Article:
Chilean Photographers: PASAJERO
SANTIAGO, CHILE — Movements to preserve analog and traditional photographic processes have sprouted out across the Andean country in the last decade with more and more analog workshops being created in its most prominent cities. Photo hubs like Concepción and Valparaíso host a number of festivals, exhibitions, and workshops devoted to the preservation of film photography techniques and history. In Santiago, the capital, this is further strengthened by the contributions of seasoned photographers Luis Poirot (Santiago, b. 1940) and Fernanda Larraín (Santiago, b. 1979). In their atelier, these guardians of film reels share the darkroom secrets they’ve honed over their long and well-respected photographic careers to the upcoming generations of Chilean photographers. “PASAJERO,” curated by Larraín at Corporación Cultural Las Condes, includes the creations of eight of Poirot and Larraín’s atelier artists: Cecilia Alarcón, Rouget Bugeño, Nicolás Marticorena, Nicolás Pantoja, Alfredo Pérez, María Jesús Ramírez, Paula Rubilar, and Sofía Vilches. The cohort demonstrates a diverse range of photography styles, with the exhibition’s primary emphasis on portrait, nude, still life, and landscape photography.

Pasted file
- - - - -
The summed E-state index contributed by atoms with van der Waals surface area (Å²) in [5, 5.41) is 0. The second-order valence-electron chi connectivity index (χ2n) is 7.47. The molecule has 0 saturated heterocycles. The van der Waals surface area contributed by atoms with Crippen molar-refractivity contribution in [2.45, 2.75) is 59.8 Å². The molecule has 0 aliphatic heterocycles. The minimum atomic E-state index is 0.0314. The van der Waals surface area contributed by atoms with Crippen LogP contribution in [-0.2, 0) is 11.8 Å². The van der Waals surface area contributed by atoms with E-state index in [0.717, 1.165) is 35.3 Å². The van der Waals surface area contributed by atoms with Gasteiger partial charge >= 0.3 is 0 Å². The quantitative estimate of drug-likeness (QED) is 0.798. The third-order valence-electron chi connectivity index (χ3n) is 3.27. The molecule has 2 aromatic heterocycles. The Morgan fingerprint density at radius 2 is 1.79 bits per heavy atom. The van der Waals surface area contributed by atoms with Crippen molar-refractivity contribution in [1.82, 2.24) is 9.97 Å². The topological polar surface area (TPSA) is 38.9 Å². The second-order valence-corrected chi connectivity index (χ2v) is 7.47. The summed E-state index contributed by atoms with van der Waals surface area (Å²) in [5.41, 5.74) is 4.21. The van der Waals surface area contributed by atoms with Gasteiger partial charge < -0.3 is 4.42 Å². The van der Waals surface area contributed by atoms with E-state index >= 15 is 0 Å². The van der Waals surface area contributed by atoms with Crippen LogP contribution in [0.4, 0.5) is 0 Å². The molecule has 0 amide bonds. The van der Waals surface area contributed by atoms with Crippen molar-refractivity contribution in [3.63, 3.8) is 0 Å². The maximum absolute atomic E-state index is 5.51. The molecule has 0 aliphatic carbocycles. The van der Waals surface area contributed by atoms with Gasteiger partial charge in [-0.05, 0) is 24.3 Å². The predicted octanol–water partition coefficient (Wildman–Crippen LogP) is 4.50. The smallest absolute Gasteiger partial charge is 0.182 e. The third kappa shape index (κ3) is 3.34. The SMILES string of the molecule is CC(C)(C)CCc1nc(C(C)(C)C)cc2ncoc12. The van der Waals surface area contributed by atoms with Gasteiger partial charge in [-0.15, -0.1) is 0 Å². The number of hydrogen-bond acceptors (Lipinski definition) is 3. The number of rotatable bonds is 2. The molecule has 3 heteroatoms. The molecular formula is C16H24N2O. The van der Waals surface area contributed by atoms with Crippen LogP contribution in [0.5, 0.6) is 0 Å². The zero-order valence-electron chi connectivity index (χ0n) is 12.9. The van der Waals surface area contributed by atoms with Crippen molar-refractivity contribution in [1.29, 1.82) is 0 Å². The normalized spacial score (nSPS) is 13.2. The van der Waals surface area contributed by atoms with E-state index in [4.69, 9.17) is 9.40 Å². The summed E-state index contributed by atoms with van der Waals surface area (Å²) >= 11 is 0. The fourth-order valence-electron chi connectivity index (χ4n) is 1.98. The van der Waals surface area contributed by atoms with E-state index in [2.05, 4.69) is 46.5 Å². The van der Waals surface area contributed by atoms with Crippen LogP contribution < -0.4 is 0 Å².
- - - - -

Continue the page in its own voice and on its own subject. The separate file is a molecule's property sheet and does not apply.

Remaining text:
The exhibition debuts with Rouguet Bugueño’s literal, though somewhat underwhelming, interpretation of the show’s title in his Metro de Santiago series. While the prints feature a few momentarily intriguing perspectives, Bugueño’s viewfinder and slow-shutter speed pictures fall short of idiosyncratically capturing the captivating essence of the capital’s subway system and taking it beyond the ordinary snapshot.
If Bugueño’s photographs feel hurried and at times unsuccessfully exposed and arranged, Nicolas Pantoja’s portrait series, Asombro, quickly and effectively pulls the eye with its delicate interplay of geometry and light within diverse interior and exterior settings. Whether set against the intricate patterns of banisters and staircases or juxtaposed against the rugged backdrop of an industrial steel wall, Pantoja’s portraits exude a heightened sense of artistry, emotional depth, and composition. The pictures were captured with a Rolleiflex medium format, 6×6 camera; and include both equally alluring and individually strong full-body and close-up portraits.